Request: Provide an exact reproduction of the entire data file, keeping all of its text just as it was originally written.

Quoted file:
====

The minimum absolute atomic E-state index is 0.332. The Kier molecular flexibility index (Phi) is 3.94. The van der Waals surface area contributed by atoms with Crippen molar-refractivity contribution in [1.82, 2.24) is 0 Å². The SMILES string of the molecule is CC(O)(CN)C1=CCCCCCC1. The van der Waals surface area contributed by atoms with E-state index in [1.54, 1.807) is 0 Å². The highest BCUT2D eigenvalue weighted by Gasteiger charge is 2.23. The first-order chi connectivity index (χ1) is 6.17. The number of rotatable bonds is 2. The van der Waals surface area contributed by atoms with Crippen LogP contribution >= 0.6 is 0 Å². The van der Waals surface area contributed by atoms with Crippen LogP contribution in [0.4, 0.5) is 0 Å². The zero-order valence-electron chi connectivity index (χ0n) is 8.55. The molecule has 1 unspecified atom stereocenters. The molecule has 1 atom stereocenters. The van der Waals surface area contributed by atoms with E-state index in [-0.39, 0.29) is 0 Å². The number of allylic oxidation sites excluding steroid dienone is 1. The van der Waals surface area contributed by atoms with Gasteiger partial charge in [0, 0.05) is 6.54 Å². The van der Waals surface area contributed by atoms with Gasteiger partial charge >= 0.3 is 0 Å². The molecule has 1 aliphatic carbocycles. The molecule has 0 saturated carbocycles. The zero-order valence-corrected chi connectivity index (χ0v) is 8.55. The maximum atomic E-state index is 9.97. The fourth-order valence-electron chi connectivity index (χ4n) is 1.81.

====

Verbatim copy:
The minimum absolute atomic E-state index is 0.332. The Kier molecular flexibility index (Phi) is 3.94. The van der Waals surface area contributed by atoms with Crippen molar-refractivity contribution in [1.82, 2.24) is 0 Å². The SMILES string of the molecule is CC(O)(CN)C1=CCCCCCC1. The van der Waals surface area contributed by atoms with E-state index in [1.54, 1.807) is 0 Å². The highest BCUT2D eigenvalue weighted by Gasteiger charge is 2.23. The first-order chi connectivity index (χ1) is 6.17. The number of rotatable bonds is 2. The van der Waals surface area contributed by atoms with Crippen LogP contribution >= 0.6 is 0 Å². The van der Waals surface area contributed by atoms with Crippen LogP contribution in [0.4, 0.5) is 0 Å². The zero-order valence-electron chi connectivity index (χ0n) is 8.55. The molecule has 1 unspecified atom stereocenters. The molecule has 1 atom stereocenters. The van der Waals surface area contributed by atoms with E-state index in [-0.39, 0.29) is 0 Å². The number of allylic oxidation sites excluding steroid dienone is 1. The van der Waals surface area contributed by atoms with Gasteiger partial charge in [0, 0.05) is 6.54 Å². The van der Waals surface area contributed by atoms with Gasteiger partial charge >= 0.3 is 0 Å². The molecule has 1 aliphatic carbocycles. The molecule has 0 saturated carbocycles. The zero-order valence-corrected chi connectivity index (χ0v) is 8.55. The maximum atomic E-state index is 9.97. The fourth-order valence-electron chi connectivity index (χ4n) is 1.81.